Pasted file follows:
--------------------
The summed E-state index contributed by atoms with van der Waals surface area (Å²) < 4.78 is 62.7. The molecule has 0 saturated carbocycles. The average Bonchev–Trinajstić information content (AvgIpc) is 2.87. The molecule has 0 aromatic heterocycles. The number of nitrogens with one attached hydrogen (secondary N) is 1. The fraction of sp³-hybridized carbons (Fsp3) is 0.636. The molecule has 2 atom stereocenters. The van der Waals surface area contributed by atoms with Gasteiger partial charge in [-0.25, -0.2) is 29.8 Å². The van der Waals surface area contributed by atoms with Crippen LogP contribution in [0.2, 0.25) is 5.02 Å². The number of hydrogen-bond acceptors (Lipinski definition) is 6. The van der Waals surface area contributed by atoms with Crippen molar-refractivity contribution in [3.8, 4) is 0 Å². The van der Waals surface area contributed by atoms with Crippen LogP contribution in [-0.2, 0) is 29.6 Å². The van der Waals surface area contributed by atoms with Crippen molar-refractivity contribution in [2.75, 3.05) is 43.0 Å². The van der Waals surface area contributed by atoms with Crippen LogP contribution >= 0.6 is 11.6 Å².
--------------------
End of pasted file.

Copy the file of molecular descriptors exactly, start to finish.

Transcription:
The summed E-state index contributed by atoms with van der Waals surface area (Å²) < 4.78 is 62.7. The molecule has 0 saturated carbocycles. The average Bonchev–Trinajstić information content (AvgIpc) is 2.87. The molecule has 0 aromatic heterocycles. The number of nitrogens with one attached hydrogen (secondary N) is 1. The fraction of sp³-hybridized carbons (Fsp3) is 0.636. The molecule has 2 atom stereocenters. The van der Waals surface area contributed by atoms with Gasteiger partial charge in [-0.25, -0.2) is 29.8 Å². The van der Waals surface area contributed by atoms with Crippen LogP contribution in [0.2, 0.25) is 5.02 Å². The number of hydrogen-bond acceptors (Lipinski definition) is 6. The van der Waals surface area contributed by atoms with Crippen molar-refractivity contribution in [3.8, 4) is 0 Å². The van der Waals surface area contributed by atoms with Crippen LogP contribution in [-0.2, 0) is 29.6 Å². The van der Waals surface area contributed by atoms with Crippen molar-refractivity contribution in [2.75, 3.05) is 43.0 Å². The van der Waals surface area contributed by atoms with Crippen LogP contribution >= 0.6 is 11.6 Å².